Teaching Students with Psychiatric Disabilities

Teaching Students with Psychiatric Disabilities (PILOT Reflections)

When I was a grad student teaching a freshman writing class, a student wearing a leather jacket and miniskirt put her fishnet-stocking-clad leg up on the table and blew spit bubbles through her front teeth, popping them with her finger while talking to me about her assignment.

Maybe that was some sort of sorority initiation, but I still have nightmares about it. Another time, again while I was a grad student, on the final day of a class that I found very enjoyable, just when a small group of about four or five students were lining up to say good-bye to me, a student who had missed six of the last seven classes started screaming in my face because I wouldn’t accept a paper that was four weeks late.

Student (holding hand knee-high): “I have a son!”

Jerz (cautiously): “Congratulations?”

Student: “It doesn’t matter whether I have a son or not!”

Due to advances in medicine and a shift in attitudes towards institutionalization, more people with psychiatric disorders are attending college. I have had students walk out of the room when it was their turn to give an oral presentation and attack me verbally during class for my alleged slowness in solving the individual student’s advising problem (something that had no relation to what the other 24 people in the room needed to hear).

Sometimes a student will gripe, or slam a fist on the desk, or stop out of the room. While it’s never pleasant to be on the receiving end of such misbehavior, most students in the class can recognize when their peers step out of line. All I have to do is remind myself that this is crunch week, and I’m much less likely to take such crabbiness personally.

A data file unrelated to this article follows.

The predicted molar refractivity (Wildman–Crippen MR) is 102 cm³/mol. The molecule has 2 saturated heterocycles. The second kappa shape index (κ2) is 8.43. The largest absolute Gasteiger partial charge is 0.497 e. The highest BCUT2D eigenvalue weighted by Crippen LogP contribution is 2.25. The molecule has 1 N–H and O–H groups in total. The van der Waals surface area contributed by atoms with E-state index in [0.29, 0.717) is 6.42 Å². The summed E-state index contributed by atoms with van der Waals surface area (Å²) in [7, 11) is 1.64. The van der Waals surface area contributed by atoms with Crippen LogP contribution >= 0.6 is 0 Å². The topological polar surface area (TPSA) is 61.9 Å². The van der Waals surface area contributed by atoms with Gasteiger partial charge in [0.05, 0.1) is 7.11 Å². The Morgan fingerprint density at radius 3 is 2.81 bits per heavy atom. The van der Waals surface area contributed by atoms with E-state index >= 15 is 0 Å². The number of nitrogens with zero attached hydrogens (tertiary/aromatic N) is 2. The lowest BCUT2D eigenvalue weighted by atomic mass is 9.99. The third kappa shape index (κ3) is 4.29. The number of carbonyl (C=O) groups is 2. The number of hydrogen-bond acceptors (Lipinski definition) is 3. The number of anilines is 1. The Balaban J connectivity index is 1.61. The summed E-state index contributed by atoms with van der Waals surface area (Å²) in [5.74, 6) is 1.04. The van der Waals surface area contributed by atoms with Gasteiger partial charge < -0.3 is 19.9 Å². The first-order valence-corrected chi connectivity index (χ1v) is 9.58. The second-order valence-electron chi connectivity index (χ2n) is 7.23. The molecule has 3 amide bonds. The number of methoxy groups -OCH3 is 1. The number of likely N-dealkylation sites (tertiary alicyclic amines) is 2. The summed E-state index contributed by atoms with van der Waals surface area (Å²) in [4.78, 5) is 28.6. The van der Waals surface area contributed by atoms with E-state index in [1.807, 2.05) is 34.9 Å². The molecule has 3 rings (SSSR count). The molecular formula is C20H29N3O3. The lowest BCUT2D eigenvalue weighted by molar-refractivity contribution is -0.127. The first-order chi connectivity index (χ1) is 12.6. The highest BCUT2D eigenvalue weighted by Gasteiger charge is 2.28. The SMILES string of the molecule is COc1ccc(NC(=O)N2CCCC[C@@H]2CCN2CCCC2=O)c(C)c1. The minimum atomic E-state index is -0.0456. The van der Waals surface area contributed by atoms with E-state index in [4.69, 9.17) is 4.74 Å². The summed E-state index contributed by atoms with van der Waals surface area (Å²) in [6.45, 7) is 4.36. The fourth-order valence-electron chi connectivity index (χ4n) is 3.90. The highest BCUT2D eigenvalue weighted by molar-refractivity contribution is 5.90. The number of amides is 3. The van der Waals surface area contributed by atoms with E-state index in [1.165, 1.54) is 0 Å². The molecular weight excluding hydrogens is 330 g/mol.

I don’t mean to suggest that all students are psychotic and all instructors are helpless victims. Instructors do sometimes use their position of power in unethical or at least morally questionable ways. But in this post I’m reflecting on my own experience with students who seem mentally unbalanced.

I twice taught a student with a severe speech disfluency (the latest, or perhaps simply more accurate, term for what I would have otherwise called a “speech impediment), once in a lit class and once in an advanced tech writing class. The student was mostly fine speaking one-on-one, and often spoke up in class. I once asked her (in private) if she found herself stuck in a stutter, and I thought I knew what word she was trying to say, should I say it for her? She said no, just let her work her way through it. In the lit class, she was supposed to give a five-minute oral presentation. She asked whether she could use a computer to present something instead. I said yes. I imagined she would have handouts with activities for small groups, tied together with a slide show presenting the major themes, and then at the end of her oral presentation sum up what happened. Instead, she clicked through a small number of slides, then sat down.

It was really my fault. I completely misunderstood the nature of her speech disfluency.